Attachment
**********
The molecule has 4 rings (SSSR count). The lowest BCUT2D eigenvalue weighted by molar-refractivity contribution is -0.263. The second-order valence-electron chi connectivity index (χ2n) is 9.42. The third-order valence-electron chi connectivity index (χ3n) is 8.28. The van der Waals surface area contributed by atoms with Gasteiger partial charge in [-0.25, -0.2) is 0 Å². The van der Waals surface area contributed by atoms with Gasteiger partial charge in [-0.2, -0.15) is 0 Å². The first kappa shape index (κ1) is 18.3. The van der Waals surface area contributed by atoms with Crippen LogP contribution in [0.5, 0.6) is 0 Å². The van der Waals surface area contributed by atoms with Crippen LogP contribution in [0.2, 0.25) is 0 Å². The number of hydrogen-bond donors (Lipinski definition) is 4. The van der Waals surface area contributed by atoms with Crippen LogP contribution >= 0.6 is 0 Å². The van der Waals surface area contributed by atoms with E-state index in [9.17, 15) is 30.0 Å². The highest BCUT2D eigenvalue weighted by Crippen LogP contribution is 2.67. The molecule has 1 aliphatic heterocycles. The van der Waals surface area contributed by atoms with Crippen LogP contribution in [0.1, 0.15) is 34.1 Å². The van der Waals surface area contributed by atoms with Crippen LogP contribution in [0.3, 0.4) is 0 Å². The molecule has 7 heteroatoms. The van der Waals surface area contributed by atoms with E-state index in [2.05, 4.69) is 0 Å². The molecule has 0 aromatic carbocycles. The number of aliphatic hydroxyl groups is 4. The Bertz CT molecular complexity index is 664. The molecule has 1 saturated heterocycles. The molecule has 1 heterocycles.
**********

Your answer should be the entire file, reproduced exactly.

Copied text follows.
The molecule has 4 rings (SSSR count). The lowest BCUT2D eigenvalue weighted by molar-refractivity contribution is -0.263. The second-order valence-electron chi connectivity index (χ2n) is 9.42. The third-order valence-electron chi connectivity index (χ3n) is 8.28. The van der Waals surface area contributed by atoms with Gasteiger partial charge in [-0.25, -0.2) is 0 Å². The van der Waals surface area contributed by atoms with Gasteiger partial charge in [-0.2, -0.15) is 0 Å². The first kappa shape index (κ1) is 18.3. The van der Waals surface area contributed by atoms with Crippen LogP contribution in [0.5, 0.6) is 0 Å². The van der Waals surface area contributed by atoms with Crippen LogP contribution in [0.2, 0.25) is 0 Å². The number of hydrogen-bond donors (Lipinski definition) is 4. The van der Waals surface area contributed by atoms with Crippen LogP contribution >= 0.6 is 0 Å². The van der Waals surface area contributed by atoms with E-state index in [9.17, 15) is 30.0 Å². The highest BCUT2D eigenvalue weighted by Crippen LogP contribution is 2.67. The molecule has 1 aliphatic heterocycles. The van der Waals surface area contributed by atoms with Crippen LogP contribution in [0.1, 0.15) is 34.1 Å². The van der Waals surface area contributed by atoms with Crippen LogP contribution in [0.3, 0.4) is 0 Å². The molecule has 7 heteroatoms. The van der Waals surface area contributed by atoms with E-state index in [2.05, 4.69) is 0 Å². The molecule has 0 aromatic carbocycles. The number of aliphatic hydroxyl groups is 4. The Bertz CT molecular complexity index is 664. The molecule has 1 saturated heterocycles. The molecule has 1 heterocycles.